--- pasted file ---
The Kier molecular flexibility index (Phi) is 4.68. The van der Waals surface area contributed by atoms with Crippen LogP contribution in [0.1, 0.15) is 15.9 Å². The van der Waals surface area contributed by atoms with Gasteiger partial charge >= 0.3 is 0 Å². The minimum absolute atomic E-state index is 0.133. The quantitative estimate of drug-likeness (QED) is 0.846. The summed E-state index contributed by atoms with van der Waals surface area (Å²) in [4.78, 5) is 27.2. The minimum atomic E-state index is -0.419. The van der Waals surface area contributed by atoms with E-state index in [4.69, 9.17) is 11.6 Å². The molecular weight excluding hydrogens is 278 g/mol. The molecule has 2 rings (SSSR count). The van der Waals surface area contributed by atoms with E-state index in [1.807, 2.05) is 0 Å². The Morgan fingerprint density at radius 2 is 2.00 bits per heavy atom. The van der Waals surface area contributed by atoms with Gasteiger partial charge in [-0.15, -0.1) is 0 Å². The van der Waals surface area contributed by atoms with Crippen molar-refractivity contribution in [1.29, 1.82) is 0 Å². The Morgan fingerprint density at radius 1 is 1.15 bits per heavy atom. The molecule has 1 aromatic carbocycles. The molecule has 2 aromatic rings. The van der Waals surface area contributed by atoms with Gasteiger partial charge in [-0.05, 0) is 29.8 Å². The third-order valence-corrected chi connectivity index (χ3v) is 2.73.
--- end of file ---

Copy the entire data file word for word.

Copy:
The Kier molecular flexibility index (Phi) is 4.68. The van der Waals surface area contributed by atoms with Crippen LogP contribution in [0.1, 0.15) is 15.9 Å². The van der Waals surface area contributed by atoms with Gasteiger partial charge >= 0.3 is 0 Å². The minimum absolute atomic E-state index is 0.133. The quantitative estimate of drug-likeness (QED) is 0.846. The summed E-state index contributed by atoms with van der Waals surface area (Å²) in [4.78, 5) is 27.2. The minimum atomic E-state index is -0.419. The van der Waals surface area contributed by atoms with E-state index in [4.69, 9.17) is 11.6 Å². The molecular weight excluding hydrogens is 278 g/mol. The molecule has 2 rings (SSSR count). The van der Waals surface area contributed by atoms with E-state index in [1.807, 2.05) is 0 Å². The Morgan fingerprint density at radius 2 is 2.00 bits per heavy atom. The van der Waals surface area contributed by atoms with Gasteiger partial charge in [-0.15, -0.1) is 0 Å². The van der Waals surface area contributed by atoms with Crippen molar-refractivity contribution in [1.29, 1.82) is 0 Å². The Morgan fingerprint density at radius 1 is 1.15 bits per heavy atom. The molecule has 1 aromatic carbocycles. The molecule has 2 aromatic rings. The van der Waals surface area contributed by atoms with Gasteiger partial charge in [-0.05, 0) is 29.8 Å². The third-order valence-corrected chi connectivity index (χ3v) is 2.73.